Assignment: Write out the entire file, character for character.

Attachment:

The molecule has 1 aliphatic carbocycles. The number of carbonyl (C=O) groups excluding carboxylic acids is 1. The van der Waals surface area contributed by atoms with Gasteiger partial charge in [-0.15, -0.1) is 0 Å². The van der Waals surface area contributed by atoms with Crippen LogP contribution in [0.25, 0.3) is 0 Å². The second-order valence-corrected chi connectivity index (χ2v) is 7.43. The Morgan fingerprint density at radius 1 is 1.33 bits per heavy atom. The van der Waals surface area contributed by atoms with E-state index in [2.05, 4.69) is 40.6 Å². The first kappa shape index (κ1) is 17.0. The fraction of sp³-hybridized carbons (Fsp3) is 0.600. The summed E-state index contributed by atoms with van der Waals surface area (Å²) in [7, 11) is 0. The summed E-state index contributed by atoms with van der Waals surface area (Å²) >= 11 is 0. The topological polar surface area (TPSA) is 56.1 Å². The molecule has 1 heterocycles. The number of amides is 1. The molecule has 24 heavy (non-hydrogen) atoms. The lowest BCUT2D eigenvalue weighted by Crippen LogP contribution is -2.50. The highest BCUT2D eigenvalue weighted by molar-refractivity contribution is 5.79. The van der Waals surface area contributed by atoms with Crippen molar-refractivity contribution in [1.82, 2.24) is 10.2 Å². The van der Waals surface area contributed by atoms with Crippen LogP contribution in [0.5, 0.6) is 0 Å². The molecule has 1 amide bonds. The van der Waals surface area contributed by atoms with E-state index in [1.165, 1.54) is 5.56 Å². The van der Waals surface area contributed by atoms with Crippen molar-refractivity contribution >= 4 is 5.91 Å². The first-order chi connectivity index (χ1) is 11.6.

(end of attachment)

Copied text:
The molecule has 1 aliphatic carbocycles. The number of carbonyl (C=O) groups excluding carboxylic acids is 1. The van der Waals surface area contributed by atoms with Gasteiger partial charge in [-0.15, -0.1) is 0 Å². The van der Waals surface area contributed by atoms with Crippen LogP contribution in [0.25, 0.3) is 0 Å². The second-order valence-corrected chi connectivity index (χ2v) is 7.43. The Morgan fingerprint density at radius 1 is 1.33 bits per heavy atom. The van der Waals surface area contributed by atoms with E-state index in [2.05, 4.69) is 40.6 Å². The first kappa shape index (κ1) is 17.0. The fraction of sp³-hybridized carbons (Fsp3) is 0.600. The summed E-state index contributed by atoms with van der Waals surface area (Å²) in [7, 11) is 0. The summed E-state index contributed by atoms with van der Waals surface area (Å²) >= 11 is 0. The topological polar surface area (TPSA) is 56.1 Å². The molecule has 1 heterocycles. The number of amides is 1. The molecule has 24 heavy (non-hydrogen) atoms. The lowest BCUT2D eigenvalue weighted by Crippen LogP contribution is -2.50. The highest BCUT2D eigenvalue weighted by molar-refractivity contribution is 5.79. The van der Waals surface area contributed by atoms with Crippen molar-refractivity contribution in [1.82, 2.24) is 10.2 Å². The van der Waals surface area contributed by atoms with Crippen LogP contribution in [0.5, 0.6) is 0 Å². The molecule has 1 amide bonds. The van der Waals surface area contributed by atoms with E-state index in [1.165, 1.54) is 5.56 Å². The van der Waals surface area contributed by atoms with Crippen molar-refractivity contribution >= 4 is 5.91 Å². The first-order chi connectivity index (χ1) is 11.6.